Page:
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New York, New York
When Martin Scorsese's filmography is explored, there are typically two efforts that define his oeuvre: 1976's "Taxi Driver" and 1980's "Raging Bull." However, during this fertile creative period there was another picture, sandwiched in-between, a 1977 feature that effectively stalled and oddly reenergized Scorsese's career. "New York, New York" isn't a forgotten or lost picture, but one that's rarely brought up when a discussion of the maestro is introduced. A shame, really. While it's flawed and fattened, it's one of Scorsese's more appealing experiments, looking to resuscitate the traditional Hollywood musical within the raw mood of the 1970s, creating an unusually frosty, but pleasingly unpredictable candy-coated psychodrama.
It's the end of WWII and saxophone player Jimmy Doyle (Robert De Niro) is looking for a good time, stepping into the path of USO singer Francine Evans (Liza Minnelli), who is skilled at refusing his advances. A frightfully determined man, Jimmy pursues Francine until he breaks her spirit, with the couple embarking on a musical career, facing bookers more interested in her voice than his jazz-influenced musicianship and red-hot temper. Struggling to make a name for himself, Jimmy's destructive ways take their toll on Francine, whose passive nature and eventual pregnancy keep her pinned down, allowing her husband further control. As the years pass, the two struggle to define their union, leaving Jimmy and Francine to wonder if they're better off apart.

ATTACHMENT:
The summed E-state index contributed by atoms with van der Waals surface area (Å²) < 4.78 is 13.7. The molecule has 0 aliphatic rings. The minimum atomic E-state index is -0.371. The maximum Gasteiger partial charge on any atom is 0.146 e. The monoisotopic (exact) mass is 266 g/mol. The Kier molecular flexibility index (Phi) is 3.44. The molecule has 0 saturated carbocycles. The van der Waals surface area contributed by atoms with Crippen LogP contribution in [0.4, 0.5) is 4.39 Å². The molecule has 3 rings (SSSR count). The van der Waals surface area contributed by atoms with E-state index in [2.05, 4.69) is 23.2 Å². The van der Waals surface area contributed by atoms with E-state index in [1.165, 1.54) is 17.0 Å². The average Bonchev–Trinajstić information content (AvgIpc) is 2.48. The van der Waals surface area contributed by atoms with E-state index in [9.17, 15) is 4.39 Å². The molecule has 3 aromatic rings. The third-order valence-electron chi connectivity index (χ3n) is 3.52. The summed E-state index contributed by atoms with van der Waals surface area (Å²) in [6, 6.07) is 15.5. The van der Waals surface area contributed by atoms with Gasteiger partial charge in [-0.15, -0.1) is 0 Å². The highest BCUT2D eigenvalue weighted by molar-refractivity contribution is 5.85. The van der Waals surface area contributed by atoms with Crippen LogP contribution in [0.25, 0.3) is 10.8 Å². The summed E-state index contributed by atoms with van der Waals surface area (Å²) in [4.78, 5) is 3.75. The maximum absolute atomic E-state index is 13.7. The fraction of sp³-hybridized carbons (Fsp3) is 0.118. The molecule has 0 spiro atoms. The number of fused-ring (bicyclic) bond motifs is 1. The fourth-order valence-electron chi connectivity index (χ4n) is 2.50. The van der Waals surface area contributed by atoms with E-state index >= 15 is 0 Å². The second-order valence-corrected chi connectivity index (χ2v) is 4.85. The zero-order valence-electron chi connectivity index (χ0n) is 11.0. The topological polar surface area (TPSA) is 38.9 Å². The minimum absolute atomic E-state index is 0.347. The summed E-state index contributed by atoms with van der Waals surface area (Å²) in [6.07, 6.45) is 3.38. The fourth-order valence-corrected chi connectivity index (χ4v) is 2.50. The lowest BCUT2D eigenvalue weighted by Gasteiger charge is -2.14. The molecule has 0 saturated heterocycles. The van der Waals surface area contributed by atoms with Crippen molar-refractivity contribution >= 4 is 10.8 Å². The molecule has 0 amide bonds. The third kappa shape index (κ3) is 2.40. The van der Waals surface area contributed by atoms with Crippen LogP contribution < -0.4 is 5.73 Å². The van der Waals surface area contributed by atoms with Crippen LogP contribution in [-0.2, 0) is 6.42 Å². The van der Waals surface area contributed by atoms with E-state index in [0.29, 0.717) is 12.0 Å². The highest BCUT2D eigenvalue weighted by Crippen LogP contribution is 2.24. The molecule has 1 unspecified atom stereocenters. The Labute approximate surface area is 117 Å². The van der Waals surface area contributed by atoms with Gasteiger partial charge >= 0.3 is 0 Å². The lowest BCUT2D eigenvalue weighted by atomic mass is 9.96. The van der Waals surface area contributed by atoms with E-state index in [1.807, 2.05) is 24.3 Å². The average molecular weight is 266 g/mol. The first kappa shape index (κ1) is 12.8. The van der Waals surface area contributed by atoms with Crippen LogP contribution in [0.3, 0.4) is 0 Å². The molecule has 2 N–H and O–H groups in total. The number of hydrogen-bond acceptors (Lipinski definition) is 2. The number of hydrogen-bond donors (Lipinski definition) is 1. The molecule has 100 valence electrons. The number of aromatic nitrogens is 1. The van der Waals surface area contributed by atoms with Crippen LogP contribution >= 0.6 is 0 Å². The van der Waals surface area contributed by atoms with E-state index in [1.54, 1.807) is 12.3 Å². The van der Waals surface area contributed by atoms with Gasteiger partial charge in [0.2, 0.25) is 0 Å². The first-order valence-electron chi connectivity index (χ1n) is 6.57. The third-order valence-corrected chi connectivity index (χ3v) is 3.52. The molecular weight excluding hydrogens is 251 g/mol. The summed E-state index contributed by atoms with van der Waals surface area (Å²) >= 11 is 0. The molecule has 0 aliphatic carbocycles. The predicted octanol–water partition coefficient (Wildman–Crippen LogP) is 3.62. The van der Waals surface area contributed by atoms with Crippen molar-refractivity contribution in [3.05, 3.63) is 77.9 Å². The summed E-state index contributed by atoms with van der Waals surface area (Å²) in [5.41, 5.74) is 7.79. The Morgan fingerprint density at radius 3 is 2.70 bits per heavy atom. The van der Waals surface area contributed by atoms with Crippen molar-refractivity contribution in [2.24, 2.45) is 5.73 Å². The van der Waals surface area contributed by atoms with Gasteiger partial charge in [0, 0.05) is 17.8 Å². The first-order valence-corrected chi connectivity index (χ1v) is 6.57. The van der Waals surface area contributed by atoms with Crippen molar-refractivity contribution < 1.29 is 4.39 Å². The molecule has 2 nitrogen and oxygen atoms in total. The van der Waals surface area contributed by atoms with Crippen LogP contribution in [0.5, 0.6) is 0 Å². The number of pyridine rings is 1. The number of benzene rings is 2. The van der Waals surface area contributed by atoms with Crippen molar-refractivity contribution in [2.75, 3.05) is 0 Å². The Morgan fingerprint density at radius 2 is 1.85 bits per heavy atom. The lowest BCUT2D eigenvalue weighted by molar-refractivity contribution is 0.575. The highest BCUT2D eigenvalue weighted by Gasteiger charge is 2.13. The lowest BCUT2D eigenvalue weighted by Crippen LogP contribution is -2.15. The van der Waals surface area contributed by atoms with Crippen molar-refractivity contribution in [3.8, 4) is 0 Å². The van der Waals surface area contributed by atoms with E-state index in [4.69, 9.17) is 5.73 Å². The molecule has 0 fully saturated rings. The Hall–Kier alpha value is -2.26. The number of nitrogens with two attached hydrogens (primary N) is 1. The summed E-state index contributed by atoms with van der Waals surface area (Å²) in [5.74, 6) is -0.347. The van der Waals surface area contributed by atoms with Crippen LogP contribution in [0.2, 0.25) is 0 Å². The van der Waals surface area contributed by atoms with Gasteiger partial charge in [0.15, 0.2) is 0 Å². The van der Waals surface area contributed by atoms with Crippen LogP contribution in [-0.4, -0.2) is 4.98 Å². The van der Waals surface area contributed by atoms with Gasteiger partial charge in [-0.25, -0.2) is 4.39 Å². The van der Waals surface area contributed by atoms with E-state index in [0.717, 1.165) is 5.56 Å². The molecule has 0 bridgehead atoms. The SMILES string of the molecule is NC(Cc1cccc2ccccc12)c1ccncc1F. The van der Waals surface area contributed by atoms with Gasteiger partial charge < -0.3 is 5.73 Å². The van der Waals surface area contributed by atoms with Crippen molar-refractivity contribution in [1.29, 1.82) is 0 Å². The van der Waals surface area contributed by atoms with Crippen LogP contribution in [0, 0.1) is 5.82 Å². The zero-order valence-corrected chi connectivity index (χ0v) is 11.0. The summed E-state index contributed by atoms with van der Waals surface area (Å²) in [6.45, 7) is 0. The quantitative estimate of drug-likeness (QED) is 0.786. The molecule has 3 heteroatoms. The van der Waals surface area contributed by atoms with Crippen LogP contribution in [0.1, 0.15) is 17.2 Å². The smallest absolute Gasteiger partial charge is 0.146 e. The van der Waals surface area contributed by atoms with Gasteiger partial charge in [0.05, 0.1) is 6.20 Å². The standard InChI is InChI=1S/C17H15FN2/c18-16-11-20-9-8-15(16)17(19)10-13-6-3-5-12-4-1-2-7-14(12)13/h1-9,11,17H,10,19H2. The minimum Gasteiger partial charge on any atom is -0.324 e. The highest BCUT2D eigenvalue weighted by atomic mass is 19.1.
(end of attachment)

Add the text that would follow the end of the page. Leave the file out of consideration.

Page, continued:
It's always a treat to find a director interested in paying tribute to the seminal motion pictures of his cinematic education, with Scorsese perhaps the finest student around. "New York, New York" is patterned off the glorious Technicolor achievements of the 1940s and '50s, most notably the work of Vincente Minnelli -- an influence so charged, the filmmaker employs the man's daughter as his star. In love with an era of big colors, cavernous sets, and squeezed emotions, Scorsese orchestrates a thrilling return to simplicity and glamour, designing a bold picture of artifice and nostalgia, creating his own sandbox of old Hollywood delights. It's a stagebound valentine, but one vigorously constructed down to the last detail, with Scorsese reveling in the costumes and music. It's an itch that spreads into a full-body rash in the final act.